A green roof or living roof is a roofing system that incorporates vegetation, such as plants, grasses or even small trees, to cover part or all of a building’s roof surface. This type of roofing system offers numerous environmental and aesthetic benefits. It helps improve energy efficiency, reduce the urban heat island effect, manage and reduce stormwater runoff, improve air quality, provide insulation and create green spaces in urban environments. The plants and soil on a green roof provide natural insulation and absorb rainwater, which can reduce the load on stormwater management systems and help mitigate the effects of heavy rainfall.

A green roof indicates that incorporating nature-based solutions can contribute to the improvement of the urban environment and to a more attractive city. In addition, it reduces the negative effects of urbanization and climate change. At a local level, green roofs help to protect biodiversity and create a point that favors its development, while at the same time helping to promote the idea of the green city according to European standards.

Green roofs are a perfect example of nature-based solutions that provide ecosystem services and functions at varying scales. When integrated and replicated in the city, along with other nature-based solutions, as decentralized systems, the impact of their services and functions is enhanced. The opportunity to spark a transformation in cities is to consider them as a living organism.

Therefore, in order to have an integrated approach and a holistic view, the interactions between green and gray infrastructures should be considered. Green solutions are spread in, on and around buildings, at different scales (building, neighborhood and city). Furthermore, the urban landscape will fit the future vision when it combines biology and technology for human well-being and safety and considers areas as a continuum of flows. Buildings with this approach are no longer static elements of the city, but instead are dynamic and interactive elements with their environment and inhabitants.
Although green roofs have a long history, only recently have they been considered artificial ecosystems, designed based on scientific knowledge and on technical guidelines and standards. They are by definition systems installed on an artificial structure and include vegetation planted on a substrate followed by different layers, depending on the type of green roof.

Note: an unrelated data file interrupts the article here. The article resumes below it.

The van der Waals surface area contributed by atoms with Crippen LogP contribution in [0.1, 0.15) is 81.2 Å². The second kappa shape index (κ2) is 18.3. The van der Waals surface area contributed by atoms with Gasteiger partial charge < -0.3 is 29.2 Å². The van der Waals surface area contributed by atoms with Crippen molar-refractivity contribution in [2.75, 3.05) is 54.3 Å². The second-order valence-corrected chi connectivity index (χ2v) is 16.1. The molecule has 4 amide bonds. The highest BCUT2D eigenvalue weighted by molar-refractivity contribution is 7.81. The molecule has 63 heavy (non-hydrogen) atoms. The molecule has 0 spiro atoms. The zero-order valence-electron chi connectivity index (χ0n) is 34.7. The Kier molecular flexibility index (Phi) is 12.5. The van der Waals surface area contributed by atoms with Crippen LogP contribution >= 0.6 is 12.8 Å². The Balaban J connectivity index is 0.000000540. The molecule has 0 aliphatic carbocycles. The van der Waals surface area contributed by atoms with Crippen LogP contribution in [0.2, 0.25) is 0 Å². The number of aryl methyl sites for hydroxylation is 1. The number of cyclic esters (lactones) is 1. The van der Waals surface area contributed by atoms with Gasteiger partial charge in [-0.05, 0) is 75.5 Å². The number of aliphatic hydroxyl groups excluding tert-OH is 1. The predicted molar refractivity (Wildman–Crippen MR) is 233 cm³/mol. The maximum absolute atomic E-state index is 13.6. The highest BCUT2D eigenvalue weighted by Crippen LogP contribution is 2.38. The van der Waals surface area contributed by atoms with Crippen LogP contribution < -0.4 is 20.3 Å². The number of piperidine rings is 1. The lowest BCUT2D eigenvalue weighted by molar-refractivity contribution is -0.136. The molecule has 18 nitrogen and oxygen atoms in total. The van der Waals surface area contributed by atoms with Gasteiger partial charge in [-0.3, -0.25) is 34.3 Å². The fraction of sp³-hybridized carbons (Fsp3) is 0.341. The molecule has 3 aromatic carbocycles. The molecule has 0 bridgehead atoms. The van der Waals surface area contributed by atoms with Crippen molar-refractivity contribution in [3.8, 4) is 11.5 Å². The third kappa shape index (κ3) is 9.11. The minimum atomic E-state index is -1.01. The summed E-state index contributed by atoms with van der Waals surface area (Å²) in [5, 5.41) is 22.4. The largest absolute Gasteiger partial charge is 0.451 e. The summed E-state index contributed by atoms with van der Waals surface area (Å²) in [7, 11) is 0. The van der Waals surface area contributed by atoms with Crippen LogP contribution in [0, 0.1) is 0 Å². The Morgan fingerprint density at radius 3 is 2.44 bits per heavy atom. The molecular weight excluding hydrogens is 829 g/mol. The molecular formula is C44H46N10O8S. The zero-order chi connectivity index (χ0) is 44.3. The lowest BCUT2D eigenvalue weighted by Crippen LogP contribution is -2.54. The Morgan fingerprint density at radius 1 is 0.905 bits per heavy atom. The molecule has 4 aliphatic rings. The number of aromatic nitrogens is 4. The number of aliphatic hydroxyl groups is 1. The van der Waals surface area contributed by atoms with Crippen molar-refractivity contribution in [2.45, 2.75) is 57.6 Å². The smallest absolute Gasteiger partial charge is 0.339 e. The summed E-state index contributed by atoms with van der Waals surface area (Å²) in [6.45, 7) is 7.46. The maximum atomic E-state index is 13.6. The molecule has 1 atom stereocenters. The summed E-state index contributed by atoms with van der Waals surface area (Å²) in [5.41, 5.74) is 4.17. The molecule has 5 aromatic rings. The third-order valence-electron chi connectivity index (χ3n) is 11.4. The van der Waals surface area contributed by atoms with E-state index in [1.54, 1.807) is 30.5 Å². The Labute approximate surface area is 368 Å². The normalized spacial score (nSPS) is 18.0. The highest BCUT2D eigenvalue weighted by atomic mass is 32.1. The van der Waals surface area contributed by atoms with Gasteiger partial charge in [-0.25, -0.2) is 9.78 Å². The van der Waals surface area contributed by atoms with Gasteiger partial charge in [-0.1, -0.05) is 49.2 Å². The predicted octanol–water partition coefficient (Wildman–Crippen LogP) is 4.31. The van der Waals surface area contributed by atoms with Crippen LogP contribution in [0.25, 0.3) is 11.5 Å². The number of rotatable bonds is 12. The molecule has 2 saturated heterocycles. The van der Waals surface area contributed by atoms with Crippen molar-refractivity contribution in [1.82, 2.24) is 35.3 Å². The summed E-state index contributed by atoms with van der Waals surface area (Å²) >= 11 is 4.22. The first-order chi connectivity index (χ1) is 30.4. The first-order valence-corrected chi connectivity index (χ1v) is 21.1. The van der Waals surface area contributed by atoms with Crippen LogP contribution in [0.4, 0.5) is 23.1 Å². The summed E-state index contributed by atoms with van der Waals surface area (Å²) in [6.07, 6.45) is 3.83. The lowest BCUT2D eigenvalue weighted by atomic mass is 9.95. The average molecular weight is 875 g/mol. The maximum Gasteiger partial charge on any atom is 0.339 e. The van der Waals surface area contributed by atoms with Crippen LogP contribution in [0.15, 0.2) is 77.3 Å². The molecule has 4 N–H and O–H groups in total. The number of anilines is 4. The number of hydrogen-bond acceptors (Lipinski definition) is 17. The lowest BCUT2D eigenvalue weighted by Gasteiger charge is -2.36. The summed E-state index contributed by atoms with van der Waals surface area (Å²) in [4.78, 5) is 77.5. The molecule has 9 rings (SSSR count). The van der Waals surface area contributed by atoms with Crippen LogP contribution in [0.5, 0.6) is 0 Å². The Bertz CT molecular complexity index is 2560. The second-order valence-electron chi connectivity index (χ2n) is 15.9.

Integrating nature-based solutions into the built environment
(Source: Calheiros C.S.C., Stefanakis, A.I, 2021. Green Roofs Towards Circular and Resilient Cities. Circ.Econ.Sust. 1, 395–411)

Green roofs are nature-based solutions, also known as planted roofs, ecological roofs or living roofs, that include a system with different layers. These systems include flows of energy, water, nutrients and very specific organisms that are not usually quantified and properly valued. They can be classified, according to standard guidelines, as intensive, semi-intensive and extensive, depending on their structural composition and maintenance specifications.

Typical green roof cross-section layers and classification (not to scale)
(Source: Calheiros C.S.C., Stefanakis, A.I, 2021. Green Roofs Towards Circular and Resilient Cities. Circ.Econ.Sust. 1, 395–411)

Green roofs improve the energy efficiency of building by providing better insulation on the building structure, thus reducing the energy demand for cooling or heating. They also decrease the concentration of air pollutants, sequester carbon, reduce urban noise, enhance urban biodiversity and provide aesthetic and health benefits. Green roofs are a nature-based solution that contributes to climate change mitigation and helps achieve the goals of the European Green Deal. As such, this project aligns its vision and scope with the objectives of the European Climate Pact.